Will J.J. Watt ever be the same player again?

 

This is what we know this morning about the best defensive player of this decade:

• J.J. Watt has likely re-herniated the same disk that was surgically repaired in July. After further examination this week, the Texans will determine if he will have more surgery or just a course of rehab on the back.

• It’s unlikely Watt — who has played 88 straight games since being Houston’s first-round pick in 2011 — will play again this season. Unlikely, but it hasn’t been ruled out.

• Did he come back too soon from the summer back surgery? I’m told the Texans prevented Watt from coming back for a week after the medical staff okayed Watt’s return, essentially giving Watt an extra week of rehab. But no one will be able to answer that question until or if a back specialist does the surgery and determines if Watt’s injury is the result of a pre-existing condition.

• No one knows if Watt, 27, will return as the player who was most like Reggie White of anyone in football. No one. So don’t believe those on either side of the argument.

This is certainly a depressing moment for Houston, but all is not lost. Not to distract from the news of the day, but the Texans have picked two highly impactful front-seven players — Whitney Mercilus and Jadeveon Clowney — in the first round of the past five drafts, and both are healthy and playing now. And there’s a wild card player — former Baltimore fourth-round pass-rusher John Simon from Ohio State. The Ravens made one of their few personnel mistakes in cutting ties with Simon, and he came to Houston to be reunited with former Ohio State assistant Mike Vrabel. Simon’s off to a fast start, with 2.5 sacks. If Houston struggles and loses, it’s likely not to be a defensive issue, but rather an offensive one. But that’s an issue for another day.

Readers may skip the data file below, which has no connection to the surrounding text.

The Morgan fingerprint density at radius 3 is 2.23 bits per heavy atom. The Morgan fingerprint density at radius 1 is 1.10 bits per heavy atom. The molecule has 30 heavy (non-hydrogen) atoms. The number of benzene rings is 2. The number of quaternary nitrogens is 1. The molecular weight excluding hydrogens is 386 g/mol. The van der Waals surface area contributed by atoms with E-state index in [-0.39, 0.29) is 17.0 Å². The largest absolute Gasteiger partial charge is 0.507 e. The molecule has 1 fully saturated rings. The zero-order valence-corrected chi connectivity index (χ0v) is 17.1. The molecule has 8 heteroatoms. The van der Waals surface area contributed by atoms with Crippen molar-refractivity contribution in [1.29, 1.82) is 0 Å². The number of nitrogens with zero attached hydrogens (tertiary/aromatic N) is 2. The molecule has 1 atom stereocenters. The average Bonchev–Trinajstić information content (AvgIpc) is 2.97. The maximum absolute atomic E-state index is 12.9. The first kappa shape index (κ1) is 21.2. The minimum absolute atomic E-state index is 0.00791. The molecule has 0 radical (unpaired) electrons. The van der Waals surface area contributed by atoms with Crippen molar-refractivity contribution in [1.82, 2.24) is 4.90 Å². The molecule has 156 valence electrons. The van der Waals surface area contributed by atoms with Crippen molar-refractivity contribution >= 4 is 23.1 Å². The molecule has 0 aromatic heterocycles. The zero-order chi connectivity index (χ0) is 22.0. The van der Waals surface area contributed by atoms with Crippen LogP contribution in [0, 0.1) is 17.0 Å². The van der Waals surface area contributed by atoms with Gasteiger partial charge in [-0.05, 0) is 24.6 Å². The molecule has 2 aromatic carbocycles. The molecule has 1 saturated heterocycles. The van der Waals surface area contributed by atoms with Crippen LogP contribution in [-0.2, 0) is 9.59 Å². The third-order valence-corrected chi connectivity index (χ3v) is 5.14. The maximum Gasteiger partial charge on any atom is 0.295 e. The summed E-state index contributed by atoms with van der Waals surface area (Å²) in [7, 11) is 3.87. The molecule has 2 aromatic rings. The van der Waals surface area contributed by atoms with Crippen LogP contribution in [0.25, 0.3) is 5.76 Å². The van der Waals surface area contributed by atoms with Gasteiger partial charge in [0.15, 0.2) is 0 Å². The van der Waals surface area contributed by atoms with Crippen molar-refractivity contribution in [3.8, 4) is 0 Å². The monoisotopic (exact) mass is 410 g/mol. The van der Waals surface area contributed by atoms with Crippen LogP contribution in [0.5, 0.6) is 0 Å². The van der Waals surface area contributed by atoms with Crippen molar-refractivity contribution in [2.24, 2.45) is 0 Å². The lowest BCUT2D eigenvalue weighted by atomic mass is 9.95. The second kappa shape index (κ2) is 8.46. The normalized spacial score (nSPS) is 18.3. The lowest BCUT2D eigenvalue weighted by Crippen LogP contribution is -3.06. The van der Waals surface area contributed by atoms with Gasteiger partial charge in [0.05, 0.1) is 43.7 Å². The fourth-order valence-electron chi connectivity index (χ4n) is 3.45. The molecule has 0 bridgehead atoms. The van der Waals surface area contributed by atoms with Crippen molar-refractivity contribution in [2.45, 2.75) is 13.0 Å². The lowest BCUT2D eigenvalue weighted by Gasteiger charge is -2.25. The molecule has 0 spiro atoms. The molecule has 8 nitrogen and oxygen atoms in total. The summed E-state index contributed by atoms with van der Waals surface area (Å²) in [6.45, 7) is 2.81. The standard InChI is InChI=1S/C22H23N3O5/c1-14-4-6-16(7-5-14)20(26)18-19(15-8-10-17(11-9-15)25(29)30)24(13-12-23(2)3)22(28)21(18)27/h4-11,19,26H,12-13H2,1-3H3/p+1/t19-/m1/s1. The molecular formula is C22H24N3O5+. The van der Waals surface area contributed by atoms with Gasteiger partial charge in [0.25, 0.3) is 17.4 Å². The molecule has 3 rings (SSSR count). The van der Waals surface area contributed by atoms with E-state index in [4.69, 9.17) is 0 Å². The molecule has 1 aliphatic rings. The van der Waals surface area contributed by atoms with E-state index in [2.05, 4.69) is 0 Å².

Watt got to 74 sacks faster than all-time sack leader Bruce Smith. Faster, in fact, than any player except Reggie White. Now everyone will want to know the unknowable: Did Watt get so great because he pushed his body beyond its limits in prepping to play in the first place? And then did he get hurt because he was asking his body to do too much?

Last spring, he was convinced to take it easy by Houston team doctors. He had a serious hernia surgery early this year, and also was suffering from back pain that finally forced another surgery in July.

When I saw him in April, I asked Watt if his injuries in year six were finally a wakeup call for a body that had been asked to do too much.

“Probably. Probably,” he said. “I think it was my body telling me to slow down a little bit in the offseason … Let’s work a little smarter.”

There’s no indication Watt wasn’t working smarter. There’s no indication he came back too soon. What we know now is either a coincidence (the same disk rupturing twice in less than a year) or a cumulative effect of working way too hard to play the sport of football. Whatever, Watt’s won three Defensive Player of the Year awards. And no one knows if he’ll ever be the same.

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